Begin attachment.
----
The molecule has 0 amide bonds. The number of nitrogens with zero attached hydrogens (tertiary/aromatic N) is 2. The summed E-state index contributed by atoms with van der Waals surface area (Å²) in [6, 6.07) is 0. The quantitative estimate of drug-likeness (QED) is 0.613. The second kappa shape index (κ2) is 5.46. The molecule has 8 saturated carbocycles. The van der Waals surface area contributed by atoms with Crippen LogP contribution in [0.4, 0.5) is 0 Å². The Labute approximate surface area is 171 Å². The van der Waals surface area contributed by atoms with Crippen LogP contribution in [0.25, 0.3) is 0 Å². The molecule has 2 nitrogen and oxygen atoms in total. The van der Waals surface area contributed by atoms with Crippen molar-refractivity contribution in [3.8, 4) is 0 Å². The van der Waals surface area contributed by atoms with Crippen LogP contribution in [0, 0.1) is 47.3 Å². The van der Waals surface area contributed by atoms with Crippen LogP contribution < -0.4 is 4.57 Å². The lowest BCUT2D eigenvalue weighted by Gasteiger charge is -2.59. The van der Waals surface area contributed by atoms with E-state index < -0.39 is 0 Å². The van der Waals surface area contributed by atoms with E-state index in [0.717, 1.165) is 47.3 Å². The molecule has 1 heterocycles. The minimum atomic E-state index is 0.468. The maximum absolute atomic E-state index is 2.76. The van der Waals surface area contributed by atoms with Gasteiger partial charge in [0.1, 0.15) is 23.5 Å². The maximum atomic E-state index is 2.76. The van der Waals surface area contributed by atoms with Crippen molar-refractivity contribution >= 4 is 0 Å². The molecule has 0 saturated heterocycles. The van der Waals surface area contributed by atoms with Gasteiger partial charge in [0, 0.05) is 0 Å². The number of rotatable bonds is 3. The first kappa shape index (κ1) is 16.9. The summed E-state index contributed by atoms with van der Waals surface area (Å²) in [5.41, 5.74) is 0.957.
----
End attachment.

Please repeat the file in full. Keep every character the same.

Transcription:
The molecule has 0 amide bonds. The number of nitrogens with zero attached hydrogens (tertiary/aromatic N) is 2. The summed E-state index contributed by atoms with van der Waals surface area (Å²) in [6, 6.07) is 0. The quantitative estimate of drug-likeness (QED) is 0.613. The second kappa shape index (κ2) is 5.46. The molecule has 8 saturated carbocycles. The van der Waals surface area contributed by atoms with Crippen LogP contribution in [0.4, 0.5) is 0 Å². The Labute approximate surface area is 171 Å². The van der Waals surface area contributed by atoms with Crippen LogP contribution in [0.25, 0.3) is 0 Å². The molecule has 2 nitrogen and oxygen atoms in total. The van der Waals surface area contributed by atoms with Crippen molar-refractivity contribution in [3.8, 4) is 0 Å². The van der Waals surface area contributed by atoms with Crippen LogP contribution in [0, 0.1) is 47.3 Å². The van der Waals surface area contributed by atoms with Crippen LogP contribution < -0.4 is 4.57 Å². The lowest BCUT2D eigenvalue weighted by Gasteiger charge is -2.59. The van der Waals surface area contributed by atoms with E-state index < -0.39 is 0 Å². The van der Waals surface area contributed by atoms with E-state index in [0.717, 1.165) is 47.3 Å². The molecule has 1 heterocycles. The minimum atomic E-state index is 0.468. The maximum absolute atomic E-state index is 2.76. The van der Waals surface area contributed by atoms with Gasteiger partial charge in [0.1, 0.15) is 23.5 Å². The maximum atomic E-state index is 2.76. The van der Waals surface area contributed by atoms with Crippen molar-refractivity contribution >= 4 is 0 Å². The molecule has 0 saturated heterocycles. The van der Waals surface area contributed by atoms with Gasteiger partial charge in [0, 0.05) is 0 Å². The number of rotatable bonds is 3. The first kappa shape index (κ1) is 16.9. The summed E-state index contributed by atoms with van der Waals surface area (Å²) in [5.41, 5.74) is 0.957.